If they don’t then they are only filtering the motor or other physical responses through their own ideas and experiences. In this case, it’s also through the filter of the field of psychology, which itself is fraught with many conflicting theories.
    Also, who decided what’s good and bad? Isn’t that also a value judgement?
    Where I do agree is with the need to fill the current void left by those parents who provide no moral rudder to steer by. Bhante’s suggestion that they should “listen to their own voice of conscience, to dialogue with others, to accept different points of view, and to found ethics on a shared humanity” is an indication that such an approach would have to be formally structured and completed over a number of years – possibly in high school.
    Let’s hope that if such a program is added to the already crowded school day, that extra resources (including extra teachers) will be employed.
    By the way, why is it that TEACHERS have to do everything in Australia that used to be done by others? What happened to the idea of specialisation? For example, I’m trained to teach Music and Business Studies. Now I have to re-train to teach morals or ethics? How about some practical ideas not just day dreams?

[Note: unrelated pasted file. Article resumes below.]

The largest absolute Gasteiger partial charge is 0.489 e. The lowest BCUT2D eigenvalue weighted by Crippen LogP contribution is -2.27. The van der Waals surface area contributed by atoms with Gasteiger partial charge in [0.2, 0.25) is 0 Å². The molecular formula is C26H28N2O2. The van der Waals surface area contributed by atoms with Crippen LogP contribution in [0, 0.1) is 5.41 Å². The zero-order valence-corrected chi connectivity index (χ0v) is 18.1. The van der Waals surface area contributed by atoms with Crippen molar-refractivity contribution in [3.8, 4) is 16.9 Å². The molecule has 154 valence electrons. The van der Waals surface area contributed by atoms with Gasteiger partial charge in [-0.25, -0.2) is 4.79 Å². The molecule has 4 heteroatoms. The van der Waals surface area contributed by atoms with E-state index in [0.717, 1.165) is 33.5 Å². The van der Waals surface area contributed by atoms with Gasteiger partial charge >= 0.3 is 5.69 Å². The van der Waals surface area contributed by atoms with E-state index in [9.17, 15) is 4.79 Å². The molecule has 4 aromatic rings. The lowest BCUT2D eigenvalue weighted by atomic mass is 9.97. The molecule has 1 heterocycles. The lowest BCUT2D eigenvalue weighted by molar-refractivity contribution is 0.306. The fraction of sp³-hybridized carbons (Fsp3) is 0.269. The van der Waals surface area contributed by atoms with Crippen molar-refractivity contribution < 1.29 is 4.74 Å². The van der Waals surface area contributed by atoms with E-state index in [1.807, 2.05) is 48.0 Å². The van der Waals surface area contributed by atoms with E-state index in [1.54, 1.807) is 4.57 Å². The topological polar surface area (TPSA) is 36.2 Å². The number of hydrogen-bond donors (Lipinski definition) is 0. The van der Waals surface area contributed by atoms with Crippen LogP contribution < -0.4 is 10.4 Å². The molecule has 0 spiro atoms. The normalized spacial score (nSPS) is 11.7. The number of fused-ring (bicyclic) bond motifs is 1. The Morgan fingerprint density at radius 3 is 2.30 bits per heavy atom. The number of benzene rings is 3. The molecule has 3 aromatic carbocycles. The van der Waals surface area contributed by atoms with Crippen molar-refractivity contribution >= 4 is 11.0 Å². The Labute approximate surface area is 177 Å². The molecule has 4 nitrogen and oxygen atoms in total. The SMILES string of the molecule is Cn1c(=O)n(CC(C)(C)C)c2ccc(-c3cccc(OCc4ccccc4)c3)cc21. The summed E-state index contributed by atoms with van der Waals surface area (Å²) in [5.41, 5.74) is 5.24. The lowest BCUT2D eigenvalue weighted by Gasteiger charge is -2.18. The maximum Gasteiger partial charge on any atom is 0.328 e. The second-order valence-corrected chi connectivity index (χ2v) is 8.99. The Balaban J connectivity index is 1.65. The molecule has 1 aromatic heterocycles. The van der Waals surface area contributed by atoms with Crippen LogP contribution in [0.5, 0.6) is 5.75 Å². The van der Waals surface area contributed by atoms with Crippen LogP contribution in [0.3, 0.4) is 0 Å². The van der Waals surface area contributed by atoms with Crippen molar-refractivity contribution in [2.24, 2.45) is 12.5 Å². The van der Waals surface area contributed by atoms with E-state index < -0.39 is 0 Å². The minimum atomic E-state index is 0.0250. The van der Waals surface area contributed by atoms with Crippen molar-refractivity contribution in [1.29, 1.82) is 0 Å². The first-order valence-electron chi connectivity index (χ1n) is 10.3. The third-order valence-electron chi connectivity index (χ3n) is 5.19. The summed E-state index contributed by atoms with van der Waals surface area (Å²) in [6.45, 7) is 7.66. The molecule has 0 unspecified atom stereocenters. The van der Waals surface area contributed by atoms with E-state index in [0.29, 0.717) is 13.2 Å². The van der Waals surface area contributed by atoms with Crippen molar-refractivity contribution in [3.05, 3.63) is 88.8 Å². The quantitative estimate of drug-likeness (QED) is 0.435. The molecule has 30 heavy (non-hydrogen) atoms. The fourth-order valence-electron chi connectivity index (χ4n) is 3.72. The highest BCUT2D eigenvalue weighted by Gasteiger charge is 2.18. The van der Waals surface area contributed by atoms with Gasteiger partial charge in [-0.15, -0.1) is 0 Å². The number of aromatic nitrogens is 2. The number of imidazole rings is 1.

• Good points Greg.

      Maybe teachers who teach ethics should be Specialists… 🙂 Just think of the extra D.O.T.T time! 😉

  5. In my (not terribly humble) opinion, you either have ethics and morals from your innate sense and upbringing or you don’t. Ethics class is bollocks. You cannot teach it. I mean sure – go ahead and have a class – I won’t say “no, but if it isn’t there already … meh ….

    I was raised in a non-religious household one parent – the athiest wouldn’t have taken a paper clip from work, the other parent – the “spiritual one” – liked to take restaurant silverware and antiques from my Grandad’s hom much to the chagrin of the truly “moral” parent.